In the last few years I have begun to experiment with other, different genres. Following the usual childhood creations I was left with ambitions to write fiction and memoir like my dad Ron, (a blue collar worker for most of his working life) did whenever he had time.  As well as a 40 thousand word memoir my dad wrote, and had some success in publishing, short stories in the 1960s and 1970s. He made up stories for me too; my favourite being the series about a gnome called Tipperty Tapperty Sam who lived under a bridge and made furniture for dolls houses. Despite my desire to follow in his storytelling example until recently I had no imagination about what to write. In 2010, not long after John’s death, I suddenly had a few ideas, and even more after my mum died in 2012. Not surprisingly perhaps many of my early (and current) attempts are grounded in, or relate to, my own life; early experiences, reworking of family events and challenges told to me by my parents; adult adventures and engagements with change. Other pieces relate broadly to research data I have collected and to events in the news. In 2015 I began writing short pieces of memoir all of which related in some ways to loss and to the legacies I believe that John and my parents have left me with. The two thousand plus words here represent one example of such work.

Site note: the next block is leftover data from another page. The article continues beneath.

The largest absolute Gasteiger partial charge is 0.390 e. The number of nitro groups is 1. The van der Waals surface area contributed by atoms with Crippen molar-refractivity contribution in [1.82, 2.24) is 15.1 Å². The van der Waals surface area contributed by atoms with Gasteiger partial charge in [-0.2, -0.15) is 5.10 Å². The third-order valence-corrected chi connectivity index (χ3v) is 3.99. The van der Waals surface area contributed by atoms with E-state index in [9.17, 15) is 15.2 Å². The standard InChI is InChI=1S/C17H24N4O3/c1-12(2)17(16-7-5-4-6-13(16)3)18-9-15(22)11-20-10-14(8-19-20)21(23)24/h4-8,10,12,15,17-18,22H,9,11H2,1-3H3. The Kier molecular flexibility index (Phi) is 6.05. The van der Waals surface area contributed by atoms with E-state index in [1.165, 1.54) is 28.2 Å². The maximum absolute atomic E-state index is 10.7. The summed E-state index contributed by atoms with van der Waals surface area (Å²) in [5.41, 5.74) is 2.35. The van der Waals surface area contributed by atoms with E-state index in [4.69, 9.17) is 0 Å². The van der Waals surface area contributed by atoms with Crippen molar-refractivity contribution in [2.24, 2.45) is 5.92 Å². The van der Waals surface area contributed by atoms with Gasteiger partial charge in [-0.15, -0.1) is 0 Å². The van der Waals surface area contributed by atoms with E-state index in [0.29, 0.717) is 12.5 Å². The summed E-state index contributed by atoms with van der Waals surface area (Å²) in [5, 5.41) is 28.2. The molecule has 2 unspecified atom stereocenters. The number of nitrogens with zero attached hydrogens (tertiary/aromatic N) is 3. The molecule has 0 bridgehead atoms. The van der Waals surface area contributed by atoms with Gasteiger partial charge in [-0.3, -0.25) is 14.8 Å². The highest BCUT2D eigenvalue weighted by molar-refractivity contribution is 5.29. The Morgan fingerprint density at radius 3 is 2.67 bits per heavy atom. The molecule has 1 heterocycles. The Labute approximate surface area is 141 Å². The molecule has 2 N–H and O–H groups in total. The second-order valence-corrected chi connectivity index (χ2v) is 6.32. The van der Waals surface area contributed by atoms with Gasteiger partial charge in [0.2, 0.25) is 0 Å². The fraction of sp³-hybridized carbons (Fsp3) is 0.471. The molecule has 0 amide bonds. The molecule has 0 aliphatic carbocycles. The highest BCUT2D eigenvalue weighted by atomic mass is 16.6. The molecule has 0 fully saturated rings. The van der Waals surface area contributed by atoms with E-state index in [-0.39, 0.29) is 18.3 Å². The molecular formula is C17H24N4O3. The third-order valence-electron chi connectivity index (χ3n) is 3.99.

Following some, previously unusual for me, physical illness (evidence I believe of the connections between emotional and physical wellbeing and the fact that for many of us grief is an embodied experience) at the end of summer 2015 I began to feel very low. Almost a year later just as I was beginning to come out of this particularly part of my grief journey, I was struck by tremendous anger and anxiety. It wasn't that I wasn't distressed by the 2015 general election result, I was. It wasn't that I didn't feel shock and fear following the May EU referendum, I did. But what I really couldn’t get over was when at a time when the Left really needed to work together and to work hard for a better more secure future for all a significant number of the Parliamentary Labour Party thought that it was sensible to start an internal war. This was what really stimulated my second (party) political awakening. This time rather than experiencing excitement about my potential involvement I just felt very miserable (in an earlier blog entry entitled Stomach Churns and Chewed Nails I detailed some of my physical symptoms). In part my anger and anxiety was self-directed. I felt guilty for my political laziness over the past few years. I don’t regret focusing on the ‘personal as political’ in both my working and private lives but I have neglected the ‘bigger picture’ somewhat. My anxiety grew as I felt increasingly helpless in terms of what I could actually do. I missed John tremendously during this time. He was himself a political being, reflected in the choice of music and readings at his funeral, including a memory shared by a long-time good friend who recalled the time he and John were thrown out of a Conservative club just because they stood on a table to sing The Red Flag. I can't think why they both had lovely voices.